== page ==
^k e - journal
The Hoke County News - Established 1928 The Hoke County Journal - Established 1905
VOLUME LXVII NO. 28 RAEFORD, HOKE COUNTY. NORTH CAROLINA S5 PER YEAR THURSDAY. NOVEMBER 13. 1975
BY SAM C MORRIS
The Hoke High Bucks ended
their football season last Friday
| night with a loss to Scotland High.
It was Homecoming and the parade
was held in the afternoon. The
floats, once again, showed that
hard work had been put into each
1 don't know which class won
first prize, but I did hear an
argument among News-Journal
employees about which float was
be*. They all were good and the
judges must have had a tough
decision to make.
Now we can all look forward to
The election last Tuesday
brought forth a comment from
Tommie Teal. Tommie was in a
restaurant for lunch and I sat down
to eat with him and he was telling
me about a man that came into the
cleaners on election day.
He said that the man stated that
he wouldn't vote for that old Sam
Morrison. Tommie said that he
didn't think about what the man
said until he had walked out the
front door. Then he wondered if the
fellow was against Sam Morris or
Now I don't know if I cost Danny
a vote or the opposite. Anyway the
fellow could have voted against
Morrison and myself.
Politics, what does it mean?
A letter arrived Tuesday from
Lucy Gray Peebles, who was a
supporter for The News-Journal a
number of years ago. Lucy now
lives in Raleigh and takes the N/J
and was commenting on my picture
which appeared last week on the
? front page.
The letter follows:
Who tound this distinguished
Rooking gentleman's picture in the
morgue and put your name under
Seriously, when I glanced at the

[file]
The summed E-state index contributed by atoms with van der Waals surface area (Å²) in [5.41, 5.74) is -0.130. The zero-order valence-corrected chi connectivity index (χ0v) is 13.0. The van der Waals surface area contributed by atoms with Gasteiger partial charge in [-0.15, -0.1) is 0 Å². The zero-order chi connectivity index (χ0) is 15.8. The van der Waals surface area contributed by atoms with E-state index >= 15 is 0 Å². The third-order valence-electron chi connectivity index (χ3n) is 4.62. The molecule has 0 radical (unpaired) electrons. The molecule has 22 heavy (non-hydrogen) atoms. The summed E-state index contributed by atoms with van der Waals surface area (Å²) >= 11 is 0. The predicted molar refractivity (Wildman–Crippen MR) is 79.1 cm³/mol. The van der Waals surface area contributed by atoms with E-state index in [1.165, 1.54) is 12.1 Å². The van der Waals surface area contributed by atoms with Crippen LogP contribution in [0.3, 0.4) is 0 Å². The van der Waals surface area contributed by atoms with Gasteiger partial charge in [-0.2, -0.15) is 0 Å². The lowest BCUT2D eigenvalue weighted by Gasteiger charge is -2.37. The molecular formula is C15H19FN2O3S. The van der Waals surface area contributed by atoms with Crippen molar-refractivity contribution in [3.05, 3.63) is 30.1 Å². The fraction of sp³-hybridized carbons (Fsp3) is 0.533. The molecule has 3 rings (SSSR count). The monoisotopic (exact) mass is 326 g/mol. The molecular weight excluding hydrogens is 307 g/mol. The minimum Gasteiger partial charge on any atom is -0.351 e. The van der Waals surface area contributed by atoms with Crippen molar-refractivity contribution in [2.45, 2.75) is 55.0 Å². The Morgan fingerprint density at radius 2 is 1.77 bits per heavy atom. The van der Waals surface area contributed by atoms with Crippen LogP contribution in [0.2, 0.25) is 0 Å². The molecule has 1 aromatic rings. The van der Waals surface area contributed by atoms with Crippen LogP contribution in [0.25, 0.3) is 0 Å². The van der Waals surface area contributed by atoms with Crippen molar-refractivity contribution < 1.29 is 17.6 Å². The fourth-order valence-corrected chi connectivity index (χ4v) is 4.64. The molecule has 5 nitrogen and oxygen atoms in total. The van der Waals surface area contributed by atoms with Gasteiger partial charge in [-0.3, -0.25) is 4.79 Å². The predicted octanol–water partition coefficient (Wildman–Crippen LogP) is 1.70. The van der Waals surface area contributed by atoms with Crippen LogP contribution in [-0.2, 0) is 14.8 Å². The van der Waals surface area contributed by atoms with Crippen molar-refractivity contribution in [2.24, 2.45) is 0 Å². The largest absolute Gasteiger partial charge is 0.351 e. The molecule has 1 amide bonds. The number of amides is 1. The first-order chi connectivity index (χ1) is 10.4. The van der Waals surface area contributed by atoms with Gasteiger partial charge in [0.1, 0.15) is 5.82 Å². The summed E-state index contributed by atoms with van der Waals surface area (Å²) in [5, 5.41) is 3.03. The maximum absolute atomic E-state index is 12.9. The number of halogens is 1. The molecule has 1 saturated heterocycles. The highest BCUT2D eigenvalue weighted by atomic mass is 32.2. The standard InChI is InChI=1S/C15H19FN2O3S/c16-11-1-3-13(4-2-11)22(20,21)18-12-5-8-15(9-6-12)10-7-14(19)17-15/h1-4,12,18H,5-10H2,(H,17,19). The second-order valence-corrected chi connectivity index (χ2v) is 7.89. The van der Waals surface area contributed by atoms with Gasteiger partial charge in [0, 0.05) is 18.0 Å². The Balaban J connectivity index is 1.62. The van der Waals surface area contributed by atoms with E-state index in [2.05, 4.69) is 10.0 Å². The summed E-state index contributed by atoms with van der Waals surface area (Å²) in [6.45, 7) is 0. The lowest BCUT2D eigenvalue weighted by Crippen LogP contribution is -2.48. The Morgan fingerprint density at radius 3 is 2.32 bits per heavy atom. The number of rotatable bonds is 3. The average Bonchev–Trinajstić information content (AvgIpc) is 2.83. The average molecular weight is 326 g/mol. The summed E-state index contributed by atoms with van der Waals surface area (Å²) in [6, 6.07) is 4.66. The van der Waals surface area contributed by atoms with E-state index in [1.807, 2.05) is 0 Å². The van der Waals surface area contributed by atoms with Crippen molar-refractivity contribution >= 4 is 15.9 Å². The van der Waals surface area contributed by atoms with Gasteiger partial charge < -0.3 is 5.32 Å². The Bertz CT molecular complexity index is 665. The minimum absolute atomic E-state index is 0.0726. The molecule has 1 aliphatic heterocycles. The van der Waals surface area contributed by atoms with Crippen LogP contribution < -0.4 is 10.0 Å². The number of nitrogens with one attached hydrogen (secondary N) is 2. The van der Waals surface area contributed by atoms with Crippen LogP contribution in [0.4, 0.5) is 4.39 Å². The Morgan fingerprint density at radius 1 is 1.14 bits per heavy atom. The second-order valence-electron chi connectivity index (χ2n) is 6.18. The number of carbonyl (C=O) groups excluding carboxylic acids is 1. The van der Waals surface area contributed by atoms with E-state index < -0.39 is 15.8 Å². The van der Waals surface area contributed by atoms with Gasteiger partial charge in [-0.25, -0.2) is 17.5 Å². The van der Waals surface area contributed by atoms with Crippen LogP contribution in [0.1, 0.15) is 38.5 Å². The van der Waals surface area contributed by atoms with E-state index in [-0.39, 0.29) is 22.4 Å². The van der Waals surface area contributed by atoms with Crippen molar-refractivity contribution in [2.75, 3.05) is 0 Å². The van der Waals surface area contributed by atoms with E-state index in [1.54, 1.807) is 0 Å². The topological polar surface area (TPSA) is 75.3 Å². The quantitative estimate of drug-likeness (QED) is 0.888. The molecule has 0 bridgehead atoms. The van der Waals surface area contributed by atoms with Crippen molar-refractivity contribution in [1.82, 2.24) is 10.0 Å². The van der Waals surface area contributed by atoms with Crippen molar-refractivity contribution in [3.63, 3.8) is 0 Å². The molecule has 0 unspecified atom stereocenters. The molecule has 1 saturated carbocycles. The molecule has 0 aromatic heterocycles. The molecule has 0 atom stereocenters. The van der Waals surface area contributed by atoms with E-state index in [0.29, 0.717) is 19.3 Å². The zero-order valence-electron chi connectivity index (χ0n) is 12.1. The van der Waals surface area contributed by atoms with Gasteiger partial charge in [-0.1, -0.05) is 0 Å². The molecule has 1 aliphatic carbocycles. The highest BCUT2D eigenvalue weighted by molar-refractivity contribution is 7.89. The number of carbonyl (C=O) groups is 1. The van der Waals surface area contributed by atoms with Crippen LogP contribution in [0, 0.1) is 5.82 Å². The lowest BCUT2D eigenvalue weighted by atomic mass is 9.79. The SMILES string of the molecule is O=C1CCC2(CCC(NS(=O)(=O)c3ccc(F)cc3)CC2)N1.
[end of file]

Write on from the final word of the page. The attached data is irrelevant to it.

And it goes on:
pictures, 1 said. "Where's Sam"?
Congratulations, anyway, even if
1 don't any longer know you when I
1 send regards to The News
Journal crew. Would love to see
The picture was taken about two
weeks before the election and I
didn't know my looks had changed
so much in the past few years.
Anyway if this can get a note from
Lucy Gray, it is worth it.
Ttie weather is still really fine for
outdoor activities. It is also fine for
us poor folks that have to buy high
price fuel oil. I will say that when it
does turn off cold that most of us
will feel it more than if we had a
Anyway I like this type of
weather but also do the insects. So
maybe it will take a few hard
freezes to make everything par out.
? If you haven't given to the United
Fund do so as soon as possible so
that all records can be filled out.
You can send contributions to The
Bank of Raeford or The News
The United Fund drive reached
the half way mark toward its near
$22,000 goal this week with over 56
per cent of the total pledged, UF
co-chairmen Gene and Eloise
The latest contributions brought
the total collected or pledged so far
to $12,564.70, which includes
$1,413.50 reported from the
Breakdown of the recent contri
butions was given as:
Individuals, $230; McCain.
$208.60; government employees,
$26; commercial, $830.50; West
Hoke school, $106; Unchurch.
$195; Hoke High, $130; McLauch
lin, $100; Raeford elementary,
$169.50; South Hoke, $215; Scur
lock, $259; and Board of Education
FIRST SALE - Kiwanis publicity chairman Robert Gatlin (on left) sells the
first ticket to the annual pancake supper to newly - elected city councilman
and Lions Club member David Lovette Tuesday. The supper will be Dec. 4 at
the Gibson cafeteria and tickets may be purchased from any Kiwanis member.
rubUc Hearings Set
HUD Quest Official
County commissioners officially
approved by unanimous vote last
Thursday night at a special meeting
to jointly apply with the city of